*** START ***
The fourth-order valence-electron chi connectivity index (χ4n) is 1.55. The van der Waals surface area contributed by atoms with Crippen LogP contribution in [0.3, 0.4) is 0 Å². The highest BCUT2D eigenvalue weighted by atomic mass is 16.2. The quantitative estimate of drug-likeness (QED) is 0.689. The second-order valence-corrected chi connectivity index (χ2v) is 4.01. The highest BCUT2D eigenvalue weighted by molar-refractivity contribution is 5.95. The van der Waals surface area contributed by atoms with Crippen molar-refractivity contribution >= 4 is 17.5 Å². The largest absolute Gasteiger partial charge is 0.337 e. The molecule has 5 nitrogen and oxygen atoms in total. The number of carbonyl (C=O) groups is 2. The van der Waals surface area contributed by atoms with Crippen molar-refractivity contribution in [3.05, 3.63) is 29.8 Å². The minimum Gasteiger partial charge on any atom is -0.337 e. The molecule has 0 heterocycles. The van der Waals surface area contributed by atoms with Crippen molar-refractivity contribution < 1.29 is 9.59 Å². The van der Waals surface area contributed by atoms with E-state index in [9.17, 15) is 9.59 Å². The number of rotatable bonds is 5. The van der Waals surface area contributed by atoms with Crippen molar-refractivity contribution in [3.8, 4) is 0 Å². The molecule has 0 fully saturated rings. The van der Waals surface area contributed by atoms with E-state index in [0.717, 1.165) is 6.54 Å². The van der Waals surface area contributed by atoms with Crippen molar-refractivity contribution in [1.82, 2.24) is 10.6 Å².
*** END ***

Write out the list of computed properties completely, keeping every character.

The fourth-order valence-electron chi connectivity index (χ4n) is 1.55. The van der Waals surface area contributed by atoms with Crippen LogP contribution in [0.3, 0.4) is 0 Å². The highest BCUT2D eigenvalue weighted by atomic mass is 16.2. The quantitative estimate of drug-likeness (QED) is 0.689. The second-order valence-corrected chi connectivity index (χ2v) is 4.01. The highest BCUT2D eigenvalue weighted by molar-refractivity contribution is 5.95. The van der Waals surface area contributed by atoms with Crippen molar-refractivity contribution >= 4 is 17.5 Å². The largest absolute Gasteiger partial charge is 0.337 e. The molecule has 5 nitrogen and oxygen atoms in total. The number of carbonyl (C=O) groups is 2. The van der Waals surface area contributed by atoms with Crippen molar-refractivity contribution in [3.05, 3.63) is 29.8 Å². The minimum Gasteiger partial charge on any atom is -0.337 e. The molecule has 0 heterocycles. The van der Waals surface area contributed by atoms with Crippen molar-refractivity contribution < 1.29 is 9.59 Å². The van der Waals surface area contributed by atoms with E-state index in [9.17, 15) is 9.59 Å². The number of rotatable bonds is 5. The van der Waals surface area contributed by atoms with Crippen molar-refractivity contribution in [3.8, 4) is 0 Å². The molecule has 0 fully saturated rings. The van der Waals surface area contributed by atoms with E-state index in [0.717, 1.165) is 6.54 Å². The van der Waals surface area contributed by atoms with Crippen molar-refractivity contribution in [1.82, 2.24) is 10.6 Å².